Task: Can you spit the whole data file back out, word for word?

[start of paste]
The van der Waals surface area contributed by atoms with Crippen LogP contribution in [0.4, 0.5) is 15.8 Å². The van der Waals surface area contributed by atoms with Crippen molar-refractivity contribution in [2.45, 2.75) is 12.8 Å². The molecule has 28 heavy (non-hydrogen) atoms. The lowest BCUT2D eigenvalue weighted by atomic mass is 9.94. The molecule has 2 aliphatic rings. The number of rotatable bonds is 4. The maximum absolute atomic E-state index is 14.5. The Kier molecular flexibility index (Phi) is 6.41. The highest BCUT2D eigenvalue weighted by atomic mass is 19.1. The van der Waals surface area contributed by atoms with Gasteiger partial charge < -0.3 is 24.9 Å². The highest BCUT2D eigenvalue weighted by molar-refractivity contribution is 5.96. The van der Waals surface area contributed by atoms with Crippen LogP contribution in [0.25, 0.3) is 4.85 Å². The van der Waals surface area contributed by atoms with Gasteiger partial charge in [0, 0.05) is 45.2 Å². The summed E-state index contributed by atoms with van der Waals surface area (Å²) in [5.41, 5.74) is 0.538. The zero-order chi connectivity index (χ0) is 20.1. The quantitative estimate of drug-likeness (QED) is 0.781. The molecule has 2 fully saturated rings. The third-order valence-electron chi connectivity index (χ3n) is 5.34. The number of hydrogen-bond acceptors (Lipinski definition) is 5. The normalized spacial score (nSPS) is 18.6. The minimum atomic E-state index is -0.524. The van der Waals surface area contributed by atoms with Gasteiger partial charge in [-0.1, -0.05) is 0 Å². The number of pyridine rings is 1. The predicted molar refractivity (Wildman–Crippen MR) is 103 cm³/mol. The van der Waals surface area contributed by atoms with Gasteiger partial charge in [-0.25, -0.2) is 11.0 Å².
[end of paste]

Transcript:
The van der Waals surface area contributed by atoms with Crippen LogP contribution in [0.4, 0.5) is 15.8 Å². The van der Waals surface area contributed by atoms with Crippen molar-refractivity contribution in [2.45, 2.75) is 12.8 Å². The molecule has 28 heavy (non-hydrogen) atoms. The lowest BCUT2D eigenvalue weighted by atomic mass is 9.94. The molecule has 2 aliphatic rings. The number of rotatable bonds is 4. The maximum absolute atomic E-state index is 14.5. The Kier molecular flexibility index (Phi) is 6.41. The highest BCUT2D eigenvalue weighted by atomic mass is 19.1. The van der Waals surface area contributed by atoms with Gasteiger partial charge < -0.3 is 24.9 Å². The highest BCUT2D eigenvalue weighted by molar-refractivity contribution is 5.96. The van der Waals surface area contributed by atoms with Crippen LogP contribution in [0.25, 0.3) is 4.85 Å². The van der Waals surface area contributed by atoms with Gasteiger partial charge in [0, 0.05) is 45.2 Å². The summed E-state index contributed by atoms with van der Waals surface area (Å²) in [5.41, 5.74) is 0.538. The zero-order chi connectivity index (χ0) is 20.1. The quantitative estimate of drug-likeness (QED) is 0.781. The molecule has 2 fully saturated rings. The third-order valence-electron chi connectivity index (χ3n) is 5.34. The number of hydrogen-bond acceptors (Lipinski definition) is 5. The normalized spacial score (nSPS) is 18.6. The minimum atomic E-state index is -0.524. The van der Waals surface area contributed by atoms with Gasteiger partial charge in [-0.1, -0.05) is 0 Å². The number of pyridine rings is 1. The predicted molar refractivity (Wildman–Crippen MR) is 103 cm³/mol. The van der Waals surface area contributed by atoms with Gasteiger partial charge in [-0.25, -0.2) is 11.0 Å².